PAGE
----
Climate Denial Puts Infrastructure At Risk

A Changing Climate Means A Changing Society. The Island Press Urban Resilience Project, Supported By The Kresge Foundation And The JPB Foundation, Is Committed To A Greener, Fairer Future.​ This Post Was Originally Published May 10, 2017 in The Progressive

May 15 to 19 is Infrastructure Week in the United States, and much about President Trump’s proposed $1 trillion plan to rebuild crumbling roads, bridges and water mains remains uncertain. But one thing is clear: It cannot succeed if it doesn’t account for a changing climate.

Trump and about 180 members of Congress deny the science behind climate change, but they can’t change the facts. Reams of scientific evidence link rising global temperatures to more extreme weather, including punishing storms, longer and more devastating droughts, and hotter heat waves. In 2016 alone, extreme weather caused nearly 300 deaths and $53.5 billion in economic damage across the United States—more than double the cost of similar events the year before.

Extreme weather driven by climate change also puts extraordinary pressure on the country’s aging dams, roads, rail lines, bridges, water infrastructure and power plants. In 2012, Superstorm Sandy caused massive outages across New York and New Jersey, leaving more than 8.5 million customers without power. Earlier this year, the Oroville Dam spillway breach threatened to send floods tearing through northern California communities after that state’s whipsaw swing from drought to deluge. Dam repair costs have surpassed $100 million and continue to mount.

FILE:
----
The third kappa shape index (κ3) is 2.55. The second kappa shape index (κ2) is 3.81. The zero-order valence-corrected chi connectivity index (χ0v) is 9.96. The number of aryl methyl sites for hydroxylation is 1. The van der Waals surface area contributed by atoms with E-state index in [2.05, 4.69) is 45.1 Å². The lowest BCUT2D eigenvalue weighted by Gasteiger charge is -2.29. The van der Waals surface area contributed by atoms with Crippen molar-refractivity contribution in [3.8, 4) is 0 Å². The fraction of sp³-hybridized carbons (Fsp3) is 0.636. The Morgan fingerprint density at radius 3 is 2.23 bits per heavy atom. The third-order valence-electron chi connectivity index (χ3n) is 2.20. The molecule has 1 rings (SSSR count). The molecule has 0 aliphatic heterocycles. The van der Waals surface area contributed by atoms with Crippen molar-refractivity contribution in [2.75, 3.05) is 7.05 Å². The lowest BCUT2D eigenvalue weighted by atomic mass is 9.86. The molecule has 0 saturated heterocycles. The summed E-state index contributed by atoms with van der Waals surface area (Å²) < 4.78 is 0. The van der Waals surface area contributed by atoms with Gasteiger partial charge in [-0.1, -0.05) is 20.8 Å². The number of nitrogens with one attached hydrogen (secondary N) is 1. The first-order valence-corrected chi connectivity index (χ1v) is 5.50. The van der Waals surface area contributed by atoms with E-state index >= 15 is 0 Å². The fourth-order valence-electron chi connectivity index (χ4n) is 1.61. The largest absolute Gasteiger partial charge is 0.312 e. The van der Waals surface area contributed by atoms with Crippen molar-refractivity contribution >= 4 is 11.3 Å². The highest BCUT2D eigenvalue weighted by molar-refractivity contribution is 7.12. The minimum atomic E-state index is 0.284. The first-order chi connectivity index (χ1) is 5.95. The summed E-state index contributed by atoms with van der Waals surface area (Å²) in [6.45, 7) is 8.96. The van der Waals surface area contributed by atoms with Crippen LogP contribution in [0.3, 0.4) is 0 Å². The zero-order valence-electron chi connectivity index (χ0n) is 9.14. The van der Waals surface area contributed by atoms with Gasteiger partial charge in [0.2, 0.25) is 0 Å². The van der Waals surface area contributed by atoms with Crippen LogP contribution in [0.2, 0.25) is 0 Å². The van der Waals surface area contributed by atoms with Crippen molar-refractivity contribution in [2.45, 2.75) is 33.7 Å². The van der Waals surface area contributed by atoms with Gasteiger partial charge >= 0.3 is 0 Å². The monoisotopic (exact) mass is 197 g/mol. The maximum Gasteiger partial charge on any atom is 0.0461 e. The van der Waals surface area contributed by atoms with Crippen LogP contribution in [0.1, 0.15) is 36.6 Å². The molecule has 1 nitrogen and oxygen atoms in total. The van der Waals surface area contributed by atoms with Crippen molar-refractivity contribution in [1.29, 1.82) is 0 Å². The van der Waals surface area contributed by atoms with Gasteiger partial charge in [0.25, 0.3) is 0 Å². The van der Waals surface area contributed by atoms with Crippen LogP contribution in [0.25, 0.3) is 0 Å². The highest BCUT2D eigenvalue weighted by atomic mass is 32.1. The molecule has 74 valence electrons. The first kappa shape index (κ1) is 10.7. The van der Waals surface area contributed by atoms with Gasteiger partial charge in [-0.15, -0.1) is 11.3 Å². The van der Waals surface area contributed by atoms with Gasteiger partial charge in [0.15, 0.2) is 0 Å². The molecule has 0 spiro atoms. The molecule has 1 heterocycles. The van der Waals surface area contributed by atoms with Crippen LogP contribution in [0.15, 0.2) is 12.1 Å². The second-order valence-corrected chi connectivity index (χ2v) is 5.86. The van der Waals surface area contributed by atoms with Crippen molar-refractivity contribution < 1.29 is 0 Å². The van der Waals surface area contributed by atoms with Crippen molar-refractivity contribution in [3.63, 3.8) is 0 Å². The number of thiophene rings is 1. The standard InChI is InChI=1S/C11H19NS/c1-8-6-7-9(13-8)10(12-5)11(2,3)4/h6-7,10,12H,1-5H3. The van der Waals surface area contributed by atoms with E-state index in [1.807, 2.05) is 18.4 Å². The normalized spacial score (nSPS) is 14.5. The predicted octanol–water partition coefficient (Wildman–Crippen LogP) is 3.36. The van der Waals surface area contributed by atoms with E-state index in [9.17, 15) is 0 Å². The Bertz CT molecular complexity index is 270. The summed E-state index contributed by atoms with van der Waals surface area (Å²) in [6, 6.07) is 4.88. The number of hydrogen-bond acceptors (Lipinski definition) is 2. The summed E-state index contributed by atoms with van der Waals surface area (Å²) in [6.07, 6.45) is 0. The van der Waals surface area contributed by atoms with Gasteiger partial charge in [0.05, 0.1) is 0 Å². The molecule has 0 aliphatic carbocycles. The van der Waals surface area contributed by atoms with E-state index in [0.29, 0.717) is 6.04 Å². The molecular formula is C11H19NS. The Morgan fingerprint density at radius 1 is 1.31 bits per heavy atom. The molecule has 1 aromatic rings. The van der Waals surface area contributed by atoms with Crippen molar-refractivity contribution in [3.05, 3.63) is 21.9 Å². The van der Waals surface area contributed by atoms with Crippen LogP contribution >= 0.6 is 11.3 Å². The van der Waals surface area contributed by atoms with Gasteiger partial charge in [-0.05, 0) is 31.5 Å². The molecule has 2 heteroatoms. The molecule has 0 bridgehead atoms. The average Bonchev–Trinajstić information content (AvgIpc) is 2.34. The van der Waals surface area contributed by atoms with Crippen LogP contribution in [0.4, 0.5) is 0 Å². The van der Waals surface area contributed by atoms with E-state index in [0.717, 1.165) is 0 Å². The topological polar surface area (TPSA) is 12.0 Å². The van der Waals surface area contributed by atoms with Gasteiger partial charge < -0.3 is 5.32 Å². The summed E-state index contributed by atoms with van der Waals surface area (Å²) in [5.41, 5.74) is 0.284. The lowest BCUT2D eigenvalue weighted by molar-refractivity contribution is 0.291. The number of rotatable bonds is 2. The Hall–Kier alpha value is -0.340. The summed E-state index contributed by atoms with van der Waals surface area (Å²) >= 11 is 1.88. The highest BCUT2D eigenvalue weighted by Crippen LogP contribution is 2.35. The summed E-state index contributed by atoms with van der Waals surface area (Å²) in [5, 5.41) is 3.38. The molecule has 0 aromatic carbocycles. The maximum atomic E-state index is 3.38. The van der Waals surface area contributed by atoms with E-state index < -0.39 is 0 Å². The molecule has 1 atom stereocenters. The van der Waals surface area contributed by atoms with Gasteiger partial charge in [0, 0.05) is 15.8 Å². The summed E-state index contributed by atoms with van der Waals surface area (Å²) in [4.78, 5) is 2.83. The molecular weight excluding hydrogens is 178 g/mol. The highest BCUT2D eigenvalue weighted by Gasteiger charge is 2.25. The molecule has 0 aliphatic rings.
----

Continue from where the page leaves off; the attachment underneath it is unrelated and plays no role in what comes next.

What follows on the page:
Our nation’s infrastructure needs more than repair; it must be rebuilt to withstand a wetter, wilder future. If the United States fails to do so, the cost of infrastructure maintenance and disaster assistance could drain federal, state, and local budgets and burden businesses’ bottom lines.

Many state and local governments have already figured this out. The city of Miami Beach, facing nearly a foot of sea-level rise by 2030, is investing an estimated $500 million to protect vital systems from high tide flooding. The project will modernize the city’s plumbing system, raise sea walls, and elevate roads. Meanwhile, Grand Rapids, Michigan, is spending more than $240 million to keep more frequent and severe rainstorms from sending sewage overflows into the Grand River.

Large corporations, including Exxon Mobil, ConocoPhillips, Statoil and Royal Dutch Shell, are protecting billion-dollar infrastructure from rising sea levels, more severe storms, and hotter temperatures. Even one of Trump’s golf courses has taken steps to erect a seawall to secure its assets against “global warming and its effects.”

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